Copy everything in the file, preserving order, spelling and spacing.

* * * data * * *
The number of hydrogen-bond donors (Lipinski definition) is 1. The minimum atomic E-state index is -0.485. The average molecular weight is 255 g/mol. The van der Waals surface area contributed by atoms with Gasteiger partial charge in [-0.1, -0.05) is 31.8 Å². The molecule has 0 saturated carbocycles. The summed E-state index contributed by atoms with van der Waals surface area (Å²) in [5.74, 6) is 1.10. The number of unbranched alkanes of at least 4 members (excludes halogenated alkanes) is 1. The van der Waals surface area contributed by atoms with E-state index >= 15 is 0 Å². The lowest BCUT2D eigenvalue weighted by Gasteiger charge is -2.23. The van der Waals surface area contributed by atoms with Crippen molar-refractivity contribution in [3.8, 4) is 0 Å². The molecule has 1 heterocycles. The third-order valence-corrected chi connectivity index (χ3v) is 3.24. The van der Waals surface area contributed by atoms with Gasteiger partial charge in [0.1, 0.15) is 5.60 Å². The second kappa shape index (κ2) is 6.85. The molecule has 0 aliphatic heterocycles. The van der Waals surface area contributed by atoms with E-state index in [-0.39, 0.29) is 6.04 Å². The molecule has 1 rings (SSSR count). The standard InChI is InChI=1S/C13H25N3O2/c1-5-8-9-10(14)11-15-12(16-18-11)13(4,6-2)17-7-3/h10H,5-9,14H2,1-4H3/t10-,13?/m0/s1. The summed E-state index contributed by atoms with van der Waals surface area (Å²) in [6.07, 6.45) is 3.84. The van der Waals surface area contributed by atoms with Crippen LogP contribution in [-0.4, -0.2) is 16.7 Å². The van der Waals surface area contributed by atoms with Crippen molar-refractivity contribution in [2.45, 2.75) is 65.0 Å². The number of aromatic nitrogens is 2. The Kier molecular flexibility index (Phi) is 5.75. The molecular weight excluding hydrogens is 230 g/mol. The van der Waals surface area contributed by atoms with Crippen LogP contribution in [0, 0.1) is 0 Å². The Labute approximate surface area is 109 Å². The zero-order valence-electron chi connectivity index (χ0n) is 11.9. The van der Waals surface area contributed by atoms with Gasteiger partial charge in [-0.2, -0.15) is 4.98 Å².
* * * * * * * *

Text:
The number of hydrogen-bond donors (Lipinski definition) is 1. The minimum atomic E-state index is -0.485. The average molecular weight is 255 g/mol. The van der Waals surface area contributed by atoms with Gasteiger partial charge in [-0.1, -0.05) is 31.8 Å². The molecule has 0 saturated carbocycles. The summed E-state index contributed by atoms with van der Waals surface area (Å²) in [5.74, 6) is 1.10. The number of unbranched alkanes of at least 4 members (excludes halogenated alkanes) is 1. The van der Waals surface area contributed by atoms with E-state index >= 15 is 0 Å². The lowest BCUT2D eigenvalue weighted by Gasteiger charge is -2.23. The van der Waals surface area contributed by atoms with Crippen molar-refractivity contribution in [3.8, 4) is 0 Å². The molecule has 1 heterocycles. The third-order valence-corrected chi connectivity index (χ3v) is 3.24. The van der Waals surface area contributed by atoms with Gasteiger partial charge in [0.1, 0.15) is 5.60 Å². The second kappa shape index (κ2) is 6.85. The molecule has 0 aliphatic heterocycles. The van der Waals surface area contributed by atoms with E-state index in [-0.39, 0.29) is 6.04 Å². The molecule has 1 rings (SSSR count). The standard InChI is InChI=1S/C13H25N3O2/c1-5-8-9-10(14)11-15-12(16-18-11)13(4,6-2)17-7-3/h10H,5-9,14H2,1-4H3/t10-,13?/m0/s1. The summed E-state index contributed by atoms with van der Waals surface area (Å²) in [6.07, 6.45) is 3.84. The van der Waals surface area contributed by atoms with Crippen LogP contribution in [-0.4, -0.2) is 16.7 Å². The van der Waals surface area contributed by atoms with Crippen molar-refractivity contribution in [2.45, 2.75) is 65.0 Å². The number of aromatic nitrogens is 2. The Kier molecular flexibility index (Phi) is 5.75. The molecular weight excluding hydrogens is 230 g/mol. The van der Waals surface area contributed by atoms with Crippen LogP contribution in [0, 0.1) is 0 Å². The Labute approximate surface area is 109 Å². The zero-order valence-electron chi connectivity index (χ0n) is 11.9. The van der Waals surface area contributed by atoms with Gasteiger partial charge in [-0.2, -0.15) is 4.98 Å².